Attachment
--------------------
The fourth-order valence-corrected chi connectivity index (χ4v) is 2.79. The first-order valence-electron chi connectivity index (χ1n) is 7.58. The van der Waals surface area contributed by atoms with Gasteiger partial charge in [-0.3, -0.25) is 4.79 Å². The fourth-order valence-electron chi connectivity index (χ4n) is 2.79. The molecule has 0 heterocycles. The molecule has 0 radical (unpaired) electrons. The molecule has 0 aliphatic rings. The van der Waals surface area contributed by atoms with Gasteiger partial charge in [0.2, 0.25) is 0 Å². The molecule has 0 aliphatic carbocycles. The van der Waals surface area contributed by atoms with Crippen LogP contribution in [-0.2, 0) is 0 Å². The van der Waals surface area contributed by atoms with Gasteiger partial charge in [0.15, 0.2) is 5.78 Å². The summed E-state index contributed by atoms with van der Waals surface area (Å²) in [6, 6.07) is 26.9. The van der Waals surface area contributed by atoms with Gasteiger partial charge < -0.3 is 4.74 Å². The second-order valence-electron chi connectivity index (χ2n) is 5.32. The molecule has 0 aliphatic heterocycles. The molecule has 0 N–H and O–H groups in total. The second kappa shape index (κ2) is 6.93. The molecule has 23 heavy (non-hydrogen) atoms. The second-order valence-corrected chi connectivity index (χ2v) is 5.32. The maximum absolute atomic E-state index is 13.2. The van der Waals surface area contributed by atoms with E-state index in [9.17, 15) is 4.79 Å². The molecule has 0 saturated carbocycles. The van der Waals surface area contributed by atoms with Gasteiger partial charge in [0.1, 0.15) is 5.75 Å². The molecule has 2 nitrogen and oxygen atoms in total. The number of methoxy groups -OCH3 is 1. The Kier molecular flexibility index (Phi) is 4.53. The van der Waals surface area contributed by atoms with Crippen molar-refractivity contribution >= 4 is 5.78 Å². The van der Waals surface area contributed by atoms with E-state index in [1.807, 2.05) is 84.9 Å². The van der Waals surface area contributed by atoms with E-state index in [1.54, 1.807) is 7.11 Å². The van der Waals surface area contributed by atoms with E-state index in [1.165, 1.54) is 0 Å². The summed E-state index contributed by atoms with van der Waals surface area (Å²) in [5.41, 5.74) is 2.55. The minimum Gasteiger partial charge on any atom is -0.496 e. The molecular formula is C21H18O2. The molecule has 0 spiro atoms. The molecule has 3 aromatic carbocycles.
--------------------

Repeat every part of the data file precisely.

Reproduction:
The fourth-order valence-corrected chi connectivity index (χ4v) is 2.79. The first-order valence-electron chi connectivity index (χ1n) is 7.58. The van der Waals surface area contributed by atoms with Gasteiger partial charge in [-0.3, -0.25) is 4.79 Å². The fourth-order valence-electron chi connectivity index (χ4n) is 2.79. The molecule has 0 heterocycles. The molecule has 0 radical (unpaired) electrons. The molecule has 0 aliphatic rings. The van der Waals surface area contributed by atoms with Gasteiger partial charge in [0.2, 0.25) is 0 Å². The molecule has 0 aliphatic carbocycles. The van der Waals surface area contributed by atoms with Crippen LogP contribution in [-0.2, 0) is 0 Å². The van der Waals surface area contributed by atoms with Gasteiger partial charge in [0.15, 0.2) is 5.78 Å². The summed E-state index contributed by atoms with van der Waals surface area (Å²) in [6, 6.07) is 26.9. The van der Waals surface area contributed by atoms with Gasteiger partial charge < -0.3 is 4.74 Å². The second-order valence-electron chi connectivity index (χ2n) is 5.32. The molecule has 0 aliphatic heterocycles. The molecule has 0 N–H and O–H groups in total. The second kappa shape index (κ2) is 6.93. The molecule has 23 heavy (non-hydrogen) atoms. The second-order valence-corrected chi connectivity index (χ2v) is 5.32. The maximum absolute atomic E-state index is 13.2. The van der Waals surface area contributed by atoms with E-state index in [9.17, 15) is 4.79 Å². The molecule has 0 saturated carbocycles. The van der Waals surface area contributed by atoms with Gasteiger partial charge in [0.1, 0.15) is 5.75 Å². The molecule has 2 nitrogen and oxygen atoms in total. The number of methoxy groups -OCH3 is 1. The Kier molecular flexibility index (Phi) is 4.53. The van der Waals surface area contributed by atoms with Crippen molar-refractivity contribution >= 4 is 5.78 Å². The van der Waals surface area contributed by atoms with E-state index in [1.807, 2.05) is 84.9 Å². The van der Waals surface area contributed by atoms with E-state index in [1.54, 1.807) is 7.11 Å². The van der Waals surface area contributed by atoms with E-state index in [1.165, 1.54) is 0 Å². The summed E-state index contributed by atoms with van der Waals surface area (Å²) in [5.41, 5.74) is 2.55. The minimum Gasteiger partial charge on any atom is -0.496 e. The molecular formula is C21H18O2. The molecule has 0 spiro atoms. The molecule has 3 aromatic carbocycles.